Behaviour 2019
Geographic vocal variation and asymmetric behavioural response in a Neotropical songbird
Ron A. Fernández-Gómez1, Jorge E. Morales-Mávil1, Laura T. Hernández-Salazar1, J. Roberto Sosa-López2. 1Instituto de Neuroetología, Universidad Veracruzana, Xalapa, Veracruz, Mexico; 2Centro Interdisciplinario de Investigación para el Desarrollo Integral Regional Unidad Oaxaca (CIIDIR), Instituto Politécnico Nacional, Oaxaca, Oaxaca, Mexico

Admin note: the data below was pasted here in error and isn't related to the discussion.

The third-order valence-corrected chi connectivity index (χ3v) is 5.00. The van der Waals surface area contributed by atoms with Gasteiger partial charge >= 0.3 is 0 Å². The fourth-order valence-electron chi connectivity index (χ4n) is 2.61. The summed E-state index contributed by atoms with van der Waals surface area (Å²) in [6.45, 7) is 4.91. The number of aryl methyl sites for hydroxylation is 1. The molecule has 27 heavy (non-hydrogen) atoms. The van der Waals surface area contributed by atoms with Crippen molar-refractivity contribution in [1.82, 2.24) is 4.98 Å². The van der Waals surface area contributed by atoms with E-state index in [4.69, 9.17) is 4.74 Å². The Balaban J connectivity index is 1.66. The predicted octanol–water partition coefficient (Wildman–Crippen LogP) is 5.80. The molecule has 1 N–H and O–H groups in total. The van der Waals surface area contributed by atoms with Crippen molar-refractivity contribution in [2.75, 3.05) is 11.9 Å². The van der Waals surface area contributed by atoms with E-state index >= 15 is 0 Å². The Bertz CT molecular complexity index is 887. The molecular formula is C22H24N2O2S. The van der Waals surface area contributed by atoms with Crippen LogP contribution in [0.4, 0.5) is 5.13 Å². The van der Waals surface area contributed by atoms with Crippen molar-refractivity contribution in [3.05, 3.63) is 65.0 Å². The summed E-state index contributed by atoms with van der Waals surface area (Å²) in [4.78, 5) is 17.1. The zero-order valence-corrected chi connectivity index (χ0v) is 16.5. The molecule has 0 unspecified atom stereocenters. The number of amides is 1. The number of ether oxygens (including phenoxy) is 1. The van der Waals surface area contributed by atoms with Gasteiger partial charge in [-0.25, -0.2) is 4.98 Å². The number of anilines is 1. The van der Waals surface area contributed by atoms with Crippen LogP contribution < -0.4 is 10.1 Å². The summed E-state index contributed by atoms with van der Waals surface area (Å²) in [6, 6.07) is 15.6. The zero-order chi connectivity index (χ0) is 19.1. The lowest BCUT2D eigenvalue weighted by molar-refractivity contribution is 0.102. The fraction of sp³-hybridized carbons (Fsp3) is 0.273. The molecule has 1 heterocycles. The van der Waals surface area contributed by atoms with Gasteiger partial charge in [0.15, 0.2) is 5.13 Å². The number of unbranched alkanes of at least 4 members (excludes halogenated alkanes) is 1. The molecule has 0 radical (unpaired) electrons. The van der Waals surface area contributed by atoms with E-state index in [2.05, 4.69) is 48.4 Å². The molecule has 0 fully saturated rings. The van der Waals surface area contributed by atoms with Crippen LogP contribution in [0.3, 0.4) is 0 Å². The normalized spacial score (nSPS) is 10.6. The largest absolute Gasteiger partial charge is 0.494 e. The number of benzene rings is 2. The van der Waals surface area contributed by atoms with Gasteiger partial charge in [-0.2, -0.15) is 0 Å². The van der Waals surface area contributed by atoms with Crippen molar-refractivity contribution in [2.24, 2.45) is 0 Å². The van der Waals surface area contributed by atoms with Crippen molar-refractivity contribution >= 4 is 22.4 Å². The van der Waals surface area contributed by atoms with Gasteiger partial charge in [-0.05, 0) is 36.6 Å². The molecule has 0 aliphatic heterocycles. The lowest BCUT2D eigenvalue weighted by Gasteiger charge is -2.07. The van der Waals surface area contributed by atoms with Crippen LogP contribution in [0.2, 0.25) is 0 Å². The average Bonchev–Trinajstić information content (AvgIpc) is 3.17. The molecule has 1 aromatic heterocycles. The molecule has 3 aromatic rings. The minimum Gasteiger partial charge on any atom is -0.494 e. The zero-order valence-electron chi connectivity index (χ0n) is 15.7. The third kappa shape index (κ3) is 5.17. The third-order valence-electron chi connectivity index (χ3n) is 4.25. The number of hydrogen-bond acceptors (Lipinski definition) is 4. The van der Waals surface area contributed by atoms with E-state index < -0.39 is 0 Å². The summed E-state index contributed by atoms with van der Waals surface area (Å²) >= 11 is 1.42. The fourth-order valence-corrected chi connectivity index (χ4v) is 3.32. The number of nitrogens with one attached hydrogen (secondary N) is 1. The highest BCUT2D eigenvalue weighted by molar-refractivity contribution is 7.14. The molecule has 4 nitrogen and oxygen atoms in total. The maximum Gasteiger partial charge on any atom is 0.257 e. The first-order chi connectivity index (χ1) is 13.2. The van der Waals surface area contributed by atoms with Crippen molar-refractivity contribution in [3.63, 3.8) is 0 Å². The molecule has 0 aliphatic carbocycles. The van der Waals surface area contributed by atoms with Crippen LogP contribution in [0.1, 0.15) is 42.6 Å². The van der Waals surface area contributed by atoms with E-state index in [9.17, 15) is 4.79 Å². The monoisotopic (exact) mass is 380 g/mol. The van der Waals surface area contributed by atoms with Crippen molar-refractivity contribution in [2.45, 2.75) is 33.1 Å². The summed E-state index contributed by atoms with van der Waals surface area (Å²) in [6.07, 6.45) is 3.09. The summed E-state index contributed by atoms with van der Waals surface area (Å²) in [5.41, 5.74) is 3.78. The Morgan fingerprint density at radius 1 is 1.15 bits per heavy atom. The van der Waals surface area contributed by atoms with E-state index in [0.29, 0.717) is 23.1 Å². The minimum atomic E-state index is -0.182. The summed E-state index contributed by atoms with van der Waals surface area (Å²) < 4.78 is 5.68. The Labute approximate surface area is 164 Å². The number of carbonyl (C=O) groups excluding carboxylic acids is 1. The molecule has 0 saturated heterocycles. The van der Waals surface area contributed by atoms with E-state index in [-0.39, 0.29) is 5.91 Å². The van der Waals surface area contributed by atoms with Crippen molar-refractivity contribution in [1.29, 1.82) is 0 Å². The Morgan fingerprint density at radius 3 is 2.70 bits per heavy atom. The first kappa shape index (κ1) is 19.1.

Acoustic signals are essential for mating, defending resources, and recognition. These signals may vary geographically under selective or random pressures, playing an essential role in the species interaction, reproductive isolation, and speciation.  In vocal learning species, the divergence in songs is complemented by cultural transmission. We explored the effects of geographic isolation in the song perception in the Olive Sparrow, Arremonops rufivirgatus, a Neotropical songbird with allopatric populations. We found a geographic vocal variation in the song with divergence among populations within the complex. Then, we test whether males recognized the song variations using playback experiments. We noticed an asymmetrical response pattern but with response intensity being predicted by the acoustic similarity, suggesting that males from the different populations may use a similar mechanism to recognize signals. Our findings provide information from a behavioural outlook about how song variations are perceived by populations with consequences for reproductive isolation and population differentiation.